G20 compromises on plans for tougher banking rules
Monday 28 June 2010
Different countries will be able to phase in the tough new international banking regulations at different times according to their economies' needs, under plans expected to be agreed at the G20 summit in Toronto.
The compromise on timing mirrors a similarly flexible approach on the increasingly divisive question of whether countries should continue fiscal stimulus measures to boost economic recovery, or make moves to cut ballooning public deficits.
There was little dissent on the question of whether banks should face tighter regulation to avoid a repeat of the global financial meltdown of two years ago. But the G20's original aim of agreeing the new rules by November and having measures in force by the end of 2012 is being softened because different countries are at different stages of recovery from recession.
The summit also refused to back proposals for a universal levy on banks to pay for the string of huge taxpayer bailouts, despite renewed pressure from European leaders keen to placate voters facing austerity measures.
Details of the final agreement remained unclear last night, with negotiations involving the G20 leaders continuing late into the evening. But a draft of their communiqué listed five guiding principles for financial reform including the need to take into account the individual circumstances of each nation and the need to "level the playing field". "The G20 expresses support for the financial sector to make a fair and substantial contribution toward paying for any burdens associated with government interventions where they occur to repair the financial system for fund resolution," the draft said, while refusing to say how such contributions would be made.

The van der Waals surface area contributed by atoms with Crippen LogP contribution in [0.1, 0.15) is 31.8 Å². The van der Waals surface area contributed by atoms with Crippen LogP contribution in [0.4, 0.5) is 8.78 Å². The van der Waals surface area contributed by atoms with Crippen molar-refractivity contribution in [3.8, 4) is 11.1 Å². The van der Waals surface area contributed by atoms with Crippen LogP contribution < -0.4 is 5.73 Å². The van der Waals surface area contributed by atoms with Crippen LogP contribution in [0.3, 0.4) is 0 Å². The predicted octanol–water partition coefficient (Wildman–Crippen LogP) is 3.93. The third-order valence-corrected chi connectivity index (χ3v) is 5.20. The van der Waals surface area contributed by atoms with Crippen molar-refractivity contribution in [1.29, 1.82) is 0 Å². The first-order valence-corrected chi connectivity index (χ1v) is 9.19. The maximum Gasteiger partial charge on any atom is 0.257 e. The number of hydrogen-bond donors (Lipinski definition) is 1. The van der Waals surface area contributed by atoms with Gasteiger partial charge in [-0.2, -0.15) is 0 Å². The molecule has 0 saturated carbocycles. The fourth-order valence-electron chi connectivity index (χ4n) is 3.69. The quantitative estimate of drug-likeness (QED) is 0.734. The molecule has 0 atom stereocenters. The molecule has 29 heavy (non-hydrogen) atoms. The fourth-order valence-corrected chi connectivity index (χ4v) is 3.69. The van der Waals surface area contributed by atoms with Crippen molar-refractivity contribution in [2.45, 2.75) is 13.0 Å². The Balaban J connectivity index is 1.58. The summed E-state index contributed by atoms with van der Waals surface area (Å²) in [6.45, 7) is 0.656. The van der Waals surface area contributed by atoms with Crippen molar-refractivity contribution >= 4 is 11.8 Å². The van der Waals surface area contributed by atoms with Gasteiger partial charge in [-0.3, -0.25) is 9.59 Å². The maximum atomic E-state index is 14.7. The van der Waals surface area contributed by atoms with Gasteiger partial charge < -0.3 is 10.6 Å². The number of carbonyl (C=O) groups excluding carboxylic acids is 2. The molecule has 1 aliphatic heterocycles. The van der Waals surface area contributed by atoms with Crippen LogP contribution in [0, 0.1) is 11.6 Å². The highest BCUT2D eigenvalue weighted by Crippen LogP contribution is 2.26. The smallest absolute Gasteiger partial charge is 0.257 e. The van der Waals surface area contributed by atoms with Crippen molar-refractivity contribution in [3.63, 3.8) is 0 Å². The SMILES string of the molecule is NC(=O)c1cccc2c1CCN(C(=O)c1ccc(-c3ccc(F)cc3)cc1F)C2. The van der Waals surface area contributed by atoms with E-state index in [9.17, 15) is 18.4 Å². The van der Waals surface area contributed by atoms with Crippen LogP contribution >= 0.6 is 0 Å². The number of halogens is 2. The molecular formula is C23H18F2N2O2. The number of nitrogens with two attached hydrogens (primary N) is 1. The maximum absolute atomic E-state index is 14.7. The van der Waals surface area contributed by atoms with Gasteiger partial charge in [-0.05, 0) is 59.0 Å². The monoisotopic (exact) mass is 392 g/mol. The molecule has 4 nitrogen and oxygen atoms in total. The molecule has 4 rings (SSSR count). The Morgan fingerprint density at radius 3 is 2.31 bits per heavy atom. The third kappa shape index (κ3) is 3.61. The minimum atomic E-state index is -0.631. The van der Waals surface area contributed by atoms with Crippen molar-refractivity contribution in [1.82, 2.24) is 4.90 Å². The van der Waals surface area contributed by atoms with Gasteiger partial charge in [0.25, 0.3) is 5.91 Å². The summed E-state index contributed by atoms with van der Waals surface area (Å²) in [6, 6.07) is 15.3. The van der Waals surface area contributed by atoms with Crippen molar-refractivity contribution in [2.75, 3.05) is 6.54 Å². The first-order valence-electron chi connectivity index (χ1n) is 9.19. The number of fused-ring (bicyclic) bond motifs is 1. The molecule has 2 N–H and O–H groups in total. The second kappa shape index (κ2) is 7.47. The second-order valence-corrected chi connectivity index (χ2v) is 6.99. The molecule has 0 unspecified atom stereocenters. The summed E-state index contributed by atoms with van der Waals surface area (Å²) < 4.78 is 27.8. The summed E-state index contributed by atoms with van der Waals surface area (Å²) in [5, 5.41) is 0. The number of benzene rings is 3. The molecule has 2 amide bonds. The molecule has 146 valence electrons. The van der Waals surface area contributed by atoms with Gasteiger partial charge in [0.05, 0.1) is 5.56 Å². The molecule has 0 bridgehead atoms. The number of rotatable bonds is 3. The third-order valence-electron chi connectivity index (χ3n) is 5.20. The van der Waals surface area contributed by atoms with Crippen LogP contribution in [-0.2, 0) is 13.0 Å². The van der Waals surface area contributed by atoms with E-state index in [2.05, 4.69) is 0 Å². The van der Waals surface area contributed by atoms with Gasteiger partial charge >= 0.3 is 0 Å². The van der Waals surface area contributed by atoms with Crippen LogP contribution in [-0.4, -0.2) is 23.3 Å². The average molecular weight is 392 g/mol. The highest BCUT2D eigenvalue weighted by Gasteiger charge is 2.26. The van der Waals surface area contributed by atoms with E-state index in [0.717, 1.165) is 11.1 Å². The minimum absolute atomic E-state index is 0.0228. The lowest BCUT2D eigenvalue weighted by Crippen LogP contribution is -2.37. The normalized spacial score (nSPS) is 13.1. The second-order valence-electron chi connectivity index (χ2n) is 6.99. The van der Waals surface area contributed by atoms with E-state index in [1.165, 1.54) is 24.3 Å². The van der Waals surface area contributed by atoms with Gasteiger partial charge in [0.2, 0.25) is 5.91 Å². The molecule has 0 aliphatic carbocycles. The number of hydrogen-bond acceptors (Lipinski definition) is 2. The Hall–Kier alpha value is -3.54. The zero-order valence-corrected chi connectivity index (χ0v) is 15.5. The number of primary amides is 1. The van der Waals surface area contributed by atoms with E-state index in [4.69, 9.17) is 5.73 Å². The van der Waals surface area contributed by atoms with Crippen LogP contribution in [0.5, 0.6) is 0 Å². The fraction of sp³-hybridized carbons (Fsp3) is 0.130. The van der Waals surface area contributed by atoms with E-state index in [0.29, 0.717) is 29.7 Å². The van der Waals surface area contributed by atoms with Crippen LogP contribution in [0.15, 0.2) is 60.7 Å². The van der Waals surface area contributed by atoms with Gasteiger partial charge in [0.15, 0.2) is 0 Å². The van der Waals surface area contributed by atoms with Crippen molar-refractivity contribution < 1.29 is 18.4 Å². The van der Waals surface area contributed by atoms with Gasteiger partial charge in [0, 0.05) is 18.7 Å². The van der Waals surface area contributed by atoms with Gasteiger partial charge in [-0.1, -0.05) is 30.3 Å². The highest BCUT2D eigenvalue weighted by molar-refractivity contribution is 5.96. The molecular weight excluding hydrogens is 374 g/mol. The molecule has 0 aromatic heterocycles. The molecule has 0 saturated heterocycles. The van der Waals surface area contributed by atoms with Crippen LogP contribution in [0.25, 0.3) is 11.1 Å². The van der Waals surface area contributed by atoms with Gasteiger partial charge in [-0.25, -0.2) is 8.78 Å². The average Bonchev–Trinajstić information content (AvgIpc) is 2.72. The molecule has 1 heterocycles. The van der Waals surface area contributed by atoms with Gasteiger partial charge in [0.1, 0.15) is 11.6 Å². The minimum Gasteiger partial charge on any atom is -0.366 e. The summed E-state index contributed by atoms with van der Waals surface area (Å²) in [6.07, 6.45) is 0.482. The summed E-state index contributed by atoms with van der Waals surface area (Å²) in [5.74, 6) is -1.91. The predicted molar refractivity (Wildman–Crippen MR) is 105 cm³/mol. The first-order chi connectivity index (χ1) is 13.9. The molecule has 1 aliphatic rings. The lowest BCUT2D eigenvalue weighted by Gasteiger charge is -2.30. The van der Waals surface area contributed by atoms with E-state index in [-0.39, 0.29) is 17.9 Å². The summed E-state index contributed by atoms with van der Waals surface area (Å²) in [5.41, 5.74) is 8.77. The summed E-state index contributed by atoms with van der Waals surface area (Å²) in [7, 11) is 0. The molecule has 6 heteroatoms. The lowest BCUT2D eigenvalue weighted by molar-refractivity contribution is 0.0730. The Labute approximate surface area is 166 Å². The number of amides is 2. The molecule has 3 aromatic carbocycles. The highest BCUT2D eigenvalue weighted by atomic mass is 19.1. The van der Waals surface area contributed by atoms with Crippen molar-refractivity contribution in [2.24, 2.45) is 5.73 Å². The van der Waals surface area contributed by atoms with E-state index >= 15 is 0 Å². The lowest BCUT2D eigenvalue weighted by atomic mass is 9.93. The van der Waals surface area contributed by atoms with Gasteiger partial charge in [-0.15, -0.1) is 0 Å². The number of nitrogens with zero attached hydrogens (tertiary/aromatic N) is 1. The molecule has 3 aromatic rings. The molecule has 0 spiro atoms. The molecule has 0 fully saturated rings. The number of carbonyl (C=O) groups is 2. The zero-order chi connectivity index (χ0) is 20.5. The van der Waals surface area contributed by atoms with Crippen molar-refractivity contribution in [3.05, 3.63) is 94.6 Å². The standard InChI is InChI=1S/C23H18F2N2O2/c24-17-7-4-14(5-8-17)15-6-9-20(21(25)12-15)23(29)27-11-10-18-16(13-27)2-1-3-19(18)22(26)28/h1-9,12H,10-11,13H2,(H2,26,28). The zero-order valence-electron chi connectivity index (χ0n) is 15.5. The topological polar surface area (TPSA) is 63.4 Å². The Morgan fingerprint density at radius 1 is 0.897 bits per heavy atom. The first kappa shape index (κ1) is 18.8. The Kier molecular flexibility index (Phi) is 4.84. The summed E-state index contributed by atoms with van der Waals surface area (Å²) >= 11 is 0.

A key plank of the reforms is revised "Basel III" measures from the committee of central bankers, including raising banks' capital and liquidity requirements. On Friday, the Bank of England called for an "extended transition" to any new international rules. And George Osborne used yesterday's talks at the G20 to push for a longer deadline. The position of the Chancellor of the Exchequer, which followed a lower-than-expected levy on British banks in last week's emergency Budget, is seen as evidence that Mr Osborne is listening to representations from lenders. Although smaller than feared, the levy coming into force in January will raise £8bn in the first four years.
Britain's move, alongside similar measures in Germany and France, was decided before the Toronto summit after opposition saw a global levy dropped from the G20's proposals.
Similar plans were dropped from the financial reform Bill passed by the US Congress last week. But within days President Obama was urging lawmakers to agree a $90bn, 10-year bank levy as the next stage of the reforms.
Malaysia Airlines plane crash exposes alarming flaw in airline security: over one billion flights made last year without stolen-passport check
Teacher shows sex tape featuring herself to pupils during class by mistake
David Cameron resorts to paying for Facebook fans because not enough people like him
Malaysia Airlines Flight MH370: Oil slicks in South China Sea ‘not from missing jet’, officials say
Swarm of killer bees sting woman 1,000 times
Britain's top vet sparks controversy with call for ban on slashing animals' throats in 'ritual' slaughters for halal and kosher meat products
If you're horrified by a flame-roasted dog, you should be shocked at a hog roast
Poor 'live like animals' says Boris's privately educated sister after going on 'poverty safari'
Exclusive: Impact of immigrants on British workers ‘negligible’
Vince Cable: Teachers 'know absolutely nothing' about the world of work
Ukraine crisis: Russia pledges to 'retaliate against sanctions' as Ukrainian president says Crimea vote will not be recognised
- 1 International Women's Day 2014: The shocking statistics that show why it is still so important
- 2 Australian man Rod Sommerville reacts to bite from deadly snake by reaching for cold beer
- 3 Singapore sting: Sky-high prices are pushing locals to the edge of affordability
- 4 Teacher shows sex tape featuring herself to pupils during class by mistake
- 5 David Cameron resorts to paying for Facebook fans because not enough people like him
iJobs Money & Business
£32000 - £36000 per annum + generous benefits: Pro-Recruitment Group: * TAX * ...
£55000 - £70000 per annum + benefits: Pro-Recruitment Group: In-House Corporat...
£80000 - £100000 per annum + benefits: Pro-Recruitment Group: In-House Opportu...
£30000 - £35000 per annum + generous benefits: Pro-Recruitment Group: Mixed Ta...